Dried purple plant flowers, dark glass dropper bottle, wooden table. Natural aromatherapy.

In the beauty industry, you’ll find lavender pretty much everywhere. It’s blended into bath salts to help alleviate our aching muscles, mixed into calming facial mists to soothe our skin, used as an aromatherapy oil to potentially keep stress at bay, and added to fragrances to help bring back memories of our grandmother’s garden. Although the plant has been used for thousands of years, more recently, it’s getting a lot of attention for its apparent abilities to help reduce breakouts. But lavender being the magical “cure” to a breakout-free complexion seems too good to be true, and sadly, that’s because from what we know, it is. Whilst lavender in skin care does have its uses, it might not be the cure-all for acne or breakouts that some had hoped.

Is Lavender a Good Ingredient to Use For Acne?

Like with many topics and ingredient deep dives in the skin-care industry, the answer as to whether lavender is good for acne isn’t so simple. “Some laboratory studies and animal models suggest that lavender oils may possess antibacterial and anti-inflammatory properties, potentially targeting some of the mechanisms that lead to acne,” explained dermatologist Dr Zena Willsmore. “However, it has not been directly evaluated in the treatment of acne in patients, so clinical evidence is lacking”, she added, noting that we can’t simply take findings from a petri dish or a mouse model as fact when it comes to real patients with acne.

In fact, for some people, lavender can have the opposite effect to treating their acne and instead causing allergic reactions or breakouts — particularly if you have sensitive skin. “It’s rare in the lavender water form, but the lavender essential oil by itself can cause some irritation for some people,” cosmetic chemist Ginger King said.

Having said that, everyone’s skin is different, and you might find that you have no adverse reaction to lavender at all, particularly if you don’t have sensitive skin. “Lavender is used for skin balancing and toning and could help with acne because of its the astringent effect,” said King. “It’s like witch hazel with an added aromatherapy benefit,” she added.

Why Is It So Widely Believed That Lavender Cures Acne?

But why is it so popular, we asked ourselves. Dr Willsmore made an excellent point that one of the reasons for lavender’s popular resurgence is linked to a wider thought process among consumers. “Our instincts as humans lead us to trust naturally derived plant materials over those developed in a sterile lab environment, but this logic is flawed,” said Dr Willsmore. “Whether a product is natural or synthetic, it tells us nothing about its safety or effectiveness.”

As King briefly touched on, in recent years — and accelerated during the pandemic — many people have turned to sensory beauty as a way to destress and relax, particularly if someone has a particularly clinical feeling (or smelling) routine. “Lavender provides a calming scent for relaxation,” King said. Dr Willsmore echoed this: “Many people enjoy the aroma of lavender, and that can be an important part of the sensory experience of skin care.” This could be part of the reason people seem so keen to incorporate lavender into their routines. My two cents is that it also has something to do with the famous and ever-popular Mario Badescu Facial Spray With Aloe, Chamomile and Lavender.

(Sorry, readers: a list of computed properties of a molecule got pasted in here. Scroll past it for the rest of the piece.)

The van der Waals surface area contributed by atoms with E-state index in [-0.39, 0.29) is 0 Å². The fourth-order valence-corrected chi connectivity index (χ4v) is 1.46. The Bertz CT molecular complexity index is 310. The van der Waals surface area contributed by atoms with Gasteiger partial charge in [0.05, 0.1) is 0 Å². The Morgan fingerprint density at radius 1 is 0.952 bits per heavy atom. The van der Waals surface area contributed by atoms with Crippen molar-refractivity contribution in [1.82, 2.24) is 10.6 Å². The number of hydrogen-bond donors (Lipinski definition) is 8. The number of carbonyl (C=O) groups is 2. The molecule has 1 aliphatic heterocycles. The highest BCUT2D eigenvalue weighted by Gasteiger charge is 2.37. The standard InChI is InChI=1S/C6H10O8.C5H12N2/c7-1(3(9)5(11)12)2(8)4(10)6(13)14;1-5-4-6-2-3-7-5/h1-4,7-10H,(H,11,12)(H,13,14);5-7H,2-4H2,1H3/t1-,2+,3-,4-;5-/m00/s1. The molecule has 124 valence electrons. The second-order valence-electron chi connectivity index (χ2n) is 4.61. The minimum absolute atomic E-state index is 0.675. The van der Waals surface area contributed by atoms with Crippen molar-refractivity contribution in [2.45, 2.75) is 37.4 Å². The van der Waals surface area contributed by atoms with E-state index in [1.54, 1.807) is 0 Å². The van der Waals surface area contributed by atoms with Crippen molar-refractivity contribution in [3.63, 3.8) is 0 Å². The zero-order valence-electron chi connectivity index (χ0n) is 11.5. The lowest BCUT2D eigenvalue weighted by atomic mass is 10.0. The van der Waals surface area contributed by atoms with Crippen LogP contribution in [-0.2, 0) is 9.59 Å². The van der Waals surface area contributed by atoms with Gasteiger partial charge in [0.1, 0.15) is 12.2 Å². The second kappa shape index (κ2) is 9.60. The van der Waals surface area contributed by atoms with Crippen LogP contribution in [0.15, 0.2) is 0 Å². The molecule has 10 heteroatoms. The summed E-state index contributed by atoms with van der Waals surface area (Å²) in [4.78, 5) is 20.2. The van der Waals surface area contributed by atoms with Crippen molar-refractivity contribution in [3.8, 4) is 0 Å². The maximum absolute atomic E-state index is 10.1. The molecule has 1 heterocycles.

What Other Ingredients and Products Can Someone Use to Help Reduce or Calm Breakouts

As with all skin-care products, if you’re currently using a form of lavender in your routine and it’s working well for you, then continue to use it. But if you’re going out of your way to spend lots of money on lavender products in the hope that it’ll be the one-stop-shop cure to your breakouts, you might want to look at alternative treatments. The good news is that there are plenty of other products out there that can help. It’s always useful to get a GP or dermatologist diagnosis before diving into an extensive (and spenny) skin-care routine.

“The basics of a good skin-care routine for acne starts with cleansing gently twice a day and using a noncomedogenic moisturiser,” said Dr Willsmore. Active ingredients that are effective at reducing acne and breakouts include: benzoyl peroxide in the form of Acnecide Face Wash Spot Treatment Benzoyl Peroxide 5% (available at higher concentrations on prescription); salicylic acid (Dr Willsmore recommends the CeraVe SA Smoothing Cleanser); azelaic acid (Dr Willsmore likes Paula’s Choice Azelaic Acid Booster — available at higher concentrations on prescription); and niacinamide, though as this ingredient is found in lots of other skin-care products, Dr Willsmore said you don’t necessarily need this as a separate step. Though there are plenty of options, she did warn that “throwing everything at it is likely to result in irritation, a compromised skin barrier, and worsening of acne.”

“Beyond simple skin-care measures, there are a whole host of effective options available on prescription, which should be tailored to the individual,” said Dr Willsmore. These include prescription retinoids, topical antibiotics, prescription azelaic acid, and oral medication.

“Sunscreen is an absolute must for all patients and is essential for preventing post-inflammatory hyperpigmentation for those with acne — I recommend the Heliocare 360 Gel-Oil Free formula for acne-prone skin,” Dr Willsmore added.

When it comes to incorporating lavender into an acne-prone skin-care routine, the bottom line is: “it’s important to not dismiss alternative therapies such as lavender in skin-care routines, and we should consider them as part of future studies,” said Dr Willsmore. “However, at the moment, there isn’t enough evidence to recommend lavender as a treatment for acne.”



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